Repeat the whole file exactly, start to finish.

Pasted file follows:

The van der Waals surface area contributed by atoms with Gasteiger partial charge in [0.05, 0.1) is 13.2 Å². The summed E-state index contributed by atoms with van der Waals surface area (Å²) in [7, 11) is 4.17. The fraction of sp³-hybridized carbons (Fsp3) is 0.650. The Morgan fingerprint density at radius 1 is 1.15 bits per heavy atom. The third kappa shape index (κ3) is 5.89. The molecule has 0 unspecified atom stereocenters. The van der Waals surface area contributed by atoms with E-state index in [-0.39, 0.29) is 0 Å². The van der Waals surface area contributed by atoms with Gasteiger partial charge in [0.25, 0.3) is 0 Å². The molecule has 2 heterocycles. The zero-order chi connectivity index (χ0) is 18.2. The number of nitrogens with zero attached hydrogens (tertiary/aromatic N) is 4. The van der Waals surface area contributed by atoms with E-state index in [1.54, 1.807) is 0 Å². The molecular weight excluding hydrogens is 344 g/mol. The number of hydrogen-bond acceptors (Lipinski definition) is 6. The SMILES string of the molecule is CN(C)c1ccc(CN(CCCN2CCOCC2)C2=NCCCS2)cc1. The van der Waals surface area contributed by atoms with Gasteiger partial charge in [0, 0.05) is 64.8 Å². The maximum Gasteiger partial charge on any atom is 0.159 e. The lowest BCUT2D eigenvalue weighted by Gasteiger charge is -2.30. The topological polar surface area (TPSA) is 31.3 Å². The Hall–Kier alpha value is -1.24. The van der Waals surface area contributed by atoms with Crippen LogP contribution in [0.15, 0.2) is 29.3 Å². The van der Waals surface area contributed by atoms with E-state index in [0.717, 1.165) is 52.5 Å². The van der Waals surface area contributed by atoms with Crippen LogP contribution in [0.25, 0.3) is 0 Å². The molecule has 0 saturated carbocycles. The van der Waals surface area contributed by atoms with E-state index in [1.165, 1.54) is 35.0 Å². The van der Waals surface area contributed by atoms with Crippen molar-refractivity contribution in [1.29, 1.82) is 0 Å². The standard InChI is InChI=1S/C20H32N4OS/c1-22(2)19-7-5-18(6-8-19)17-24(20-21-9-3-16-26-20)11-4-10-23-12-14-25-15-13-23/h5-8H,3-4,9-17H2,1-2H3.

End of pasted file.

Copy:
The van der Waals surface area contributed by atoms with Gasteiger partial charge in [0.05, 0.1) is 13.2 Å². The summed E-state index contributed by atoms with van der Waals surface area (Å²) in [7, 11) is 4.17. The fraction of sp³-hybridized carbons (Fsp3) is 0.650. The Morgan fingerprint density at radius 1 is 1.15 bits per heavy atom. The third kappa shape index (κ3) is 5.89. The molecule has 0 unspecified atom stereocenters. The van der Waals surface area contributed by atoms with E-state index in [-0.39, 0.29) is 0 Å². The van der Waals surface area contributed by atoms with Gasteiger partial charge in [0.25, 0.3) is 0 Å². The molecule has 2 heterocycles. The zero-order chi connectivity index (χ0) is 18.2. The number of nitrogens with zero attached hydrogens (tertiary/aromatic N) is 4. The van der Waals surface area contributed by atoms with E-state index in [1.54, 1.807) is 0 Å². The molecular weight excluding hydrogens is 344 g/mol. The number of hydrogen-bond acceptors (Lipinski definition) is 6. The SMILES string of the molecule is CN(C)c1ccc(CN(CCCN2CCOCC2)C2=NCCCS2)cc1. The van der Waals surface area contributed by atoms with Gasteiger partial charge in [0, 0.05) is 64.8 Å². The maximum Gasteiger partial charge on any atom is 0.159 e. The lowest BCUT2D eigenvalue weighted by Gasteiger charge is -2.30. The topological polar surface area (TPSA) is 31.3 Å². The Hall–Kier alpha value is -1.24. The van der Waals surface area contributed by atoms with Crippen LogP contribution in [0.15, 0.2) is 29.3 Å². The van der Waals surface area contributed by atoms with E-state index in [0.717, 1.165) is 52.5 Å². The van der Waals surface area contributed by atoms with Crippen LogP contribution in [0.25, 0.3) is 0 Å². The molecule has 0 saturated carbocycles. The van der Waals surface area contributed by atoms with E-state index in [1.165, 1.54) is 35.0 Å². The van der Waals surface area contributed by atoms with Crippen molar-refractivity contribution in [1.29, 1.82) is 0 Å². The standard InChI is InChI=1S/C20H32N4OS/c1-22(2)19-7-5-18(6-8-19)17-24(20-21-9-3-16-26-20)11-4-10-23-12-14-25-15-13-23/h5-8H,3-4,9-17H2,1-2H3.